Tan recliner seats and green theatre curtains will be the colour scheme for Corowa’s new 58-seat luxury cinema, with the designers saying they wanted the look to be unique to the Corowa Golf Club.
About 70 residents filled the golf club auditorium on September 20 for an information night and a chance to view the plans presented by Regional Design Service’s Aaron Nicholls and Phillip Nielsen.
The Sanger Street design business also includes Regina Kaluzny, with all three working on the design concept since April.
“We are taking a step away from what we all know cinemas are – the bright red curtains and black seats which is quite a standard,” Mr Nielsen told the crowd at the meeting.
“We wanted to think about what is Corowa Golf Club and what should a cinema for the Corowa Golf Club be?
“So, we were looking at the greens and the natural colours because green makes you feel calm and then you are prepared to watch a movie.
“These are things we tried to consider while we also wanted to make it feel like a club and it should feel great to be a member here.”
Fellow designer Mr Nicholls elaborated on the colour scheme.
“You drive through a lot of trees and grass, just beautiful landscape to get here,” he said.
“This is why we have gone down the road of not doing red and have chosen green for the velvet curtain and tan for the seats because you have the instant reference to trees, grass and riverbank and so on.”
Construction has already started on the project that will be known as Federation Cinema and will be established in a section of the club’s auditorium, with the remaining half to be transformed into a function room.
The club’s disability toilet has been knocked through and is ready to be tiled, while work has also started on the candy bar which is an extension of the existing bar.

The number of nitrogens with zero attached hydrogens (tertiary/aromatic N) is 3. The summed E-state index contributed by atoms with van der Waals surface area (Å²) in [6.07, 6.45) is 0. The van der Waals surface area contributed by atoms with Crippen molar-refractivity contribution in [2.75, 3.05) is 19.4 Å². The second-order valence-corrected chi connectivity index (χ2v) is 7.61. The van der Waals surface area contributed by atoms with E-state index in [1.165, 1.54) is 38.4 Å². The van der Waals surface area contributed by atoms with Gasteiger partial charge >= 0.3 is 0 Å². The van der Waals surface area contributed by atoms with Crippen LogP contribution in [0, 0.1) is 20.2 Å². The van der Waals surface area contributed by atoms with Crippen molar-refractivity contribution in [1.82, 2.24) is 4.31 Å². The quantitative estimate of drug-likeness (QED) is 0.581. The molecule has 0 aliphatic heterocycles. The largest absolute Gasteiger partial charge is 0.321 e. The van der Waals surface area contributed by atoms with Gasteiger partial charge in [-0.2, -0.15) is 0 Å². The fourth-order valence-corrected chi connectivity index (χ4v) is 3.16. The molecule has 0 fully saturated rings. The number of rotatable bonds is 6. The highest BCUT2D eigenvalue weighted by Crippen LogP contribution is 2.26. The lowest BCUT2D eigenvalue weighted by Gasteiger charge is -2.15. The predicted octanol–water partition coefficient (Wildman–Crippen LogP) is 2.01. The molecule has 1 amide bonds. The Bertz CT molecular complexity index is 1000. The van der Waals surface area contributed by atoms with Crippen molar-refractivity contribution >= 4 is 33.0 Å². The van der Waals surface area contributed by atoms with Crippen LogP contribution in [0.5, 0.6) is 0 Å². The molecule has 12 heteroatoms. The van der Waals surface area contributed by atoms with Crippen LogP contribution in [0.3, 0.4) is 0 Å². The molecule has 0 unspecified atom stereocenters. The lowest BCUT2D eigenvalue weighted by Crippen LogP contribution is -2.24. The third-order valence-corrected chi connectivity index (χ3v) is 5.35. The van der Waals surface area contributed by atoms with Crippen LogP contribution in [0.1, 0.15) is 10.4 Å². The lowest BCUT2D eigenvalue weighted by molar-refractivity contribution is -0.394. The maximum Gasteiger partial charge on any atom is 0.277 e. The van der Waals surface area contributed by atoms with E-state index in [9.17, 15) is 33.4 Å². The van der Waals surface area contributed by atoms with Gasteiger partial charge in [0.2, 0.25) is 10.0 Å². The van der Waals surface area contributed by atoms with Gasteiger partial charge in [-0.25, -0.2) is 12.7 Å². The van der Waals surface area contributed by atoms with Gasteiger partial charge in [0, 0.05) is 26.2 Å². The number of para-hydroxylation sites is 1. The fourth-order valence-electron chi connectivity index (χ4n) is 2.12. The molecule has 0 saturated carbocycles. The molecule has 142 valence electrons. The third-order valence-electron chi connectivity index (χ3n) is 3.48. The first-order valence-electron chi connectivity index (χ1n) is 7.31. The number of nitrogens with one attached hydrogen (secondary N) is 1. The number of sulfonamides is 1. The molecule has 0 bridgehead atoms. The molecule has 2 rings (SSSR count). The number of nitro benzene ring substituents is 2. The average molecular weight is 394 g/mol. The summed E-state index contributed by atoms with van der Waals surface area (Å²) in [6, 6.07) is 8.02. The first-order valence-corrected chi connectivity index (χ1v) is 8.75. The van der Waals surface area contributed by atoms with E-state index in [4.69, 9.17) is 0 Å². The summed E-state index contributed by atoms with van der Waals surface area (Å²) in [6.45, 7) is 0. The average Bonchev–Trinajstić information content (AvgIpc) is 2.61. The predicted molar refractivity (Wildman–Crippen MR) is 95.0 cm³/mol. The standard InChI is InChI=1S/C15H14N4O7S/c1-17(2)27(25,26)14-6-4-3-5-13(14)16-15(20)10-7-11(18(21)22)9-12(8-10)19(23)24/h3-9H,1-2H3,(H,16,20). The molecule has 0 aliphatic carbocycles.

Green carpet has also been ordered.
It is hoped the work will be completed by mid-December.
More than 12 months’ of planning has occurred behind the scenes to get the project off the ground.
Golf Club General Manager Daniel Peacock said there was a lot of community excitement judging by the turn out at the information night.
“At the end of the day this is a golf club and always will be but we had to look at how to keep the club viable,” he told those at the information night.
“Whatever business you are in, you always need to diversify to make sure the income streams are there.
“To keep the club viable we need community involvement and revenue, so this idea came about last year and here we are now.”
Mr Peacock said the project had been considered carefully and had financial support from council’s Stronger Communities Fund, which the club was thankful for.
“We have had some great assistance to guide us from people in the industry, so this has been analysed and carefully considered,” he said.
Mr Peacock said at the end of the day the club needed to be viable because the benefit to the community was enormous.
“Having an attraction like this in the town can bring tourism to the area and increased stays that benefit the entire local economy,” he said.
Mr Peacock said there was still a lot of work to do and some finer details to sort out, including ticket prices, but work was progressing.
How the cinema will operate
ClubMovie, which operates under Digital Cinema Network, will essentially run the cinema from an office in Melbourne.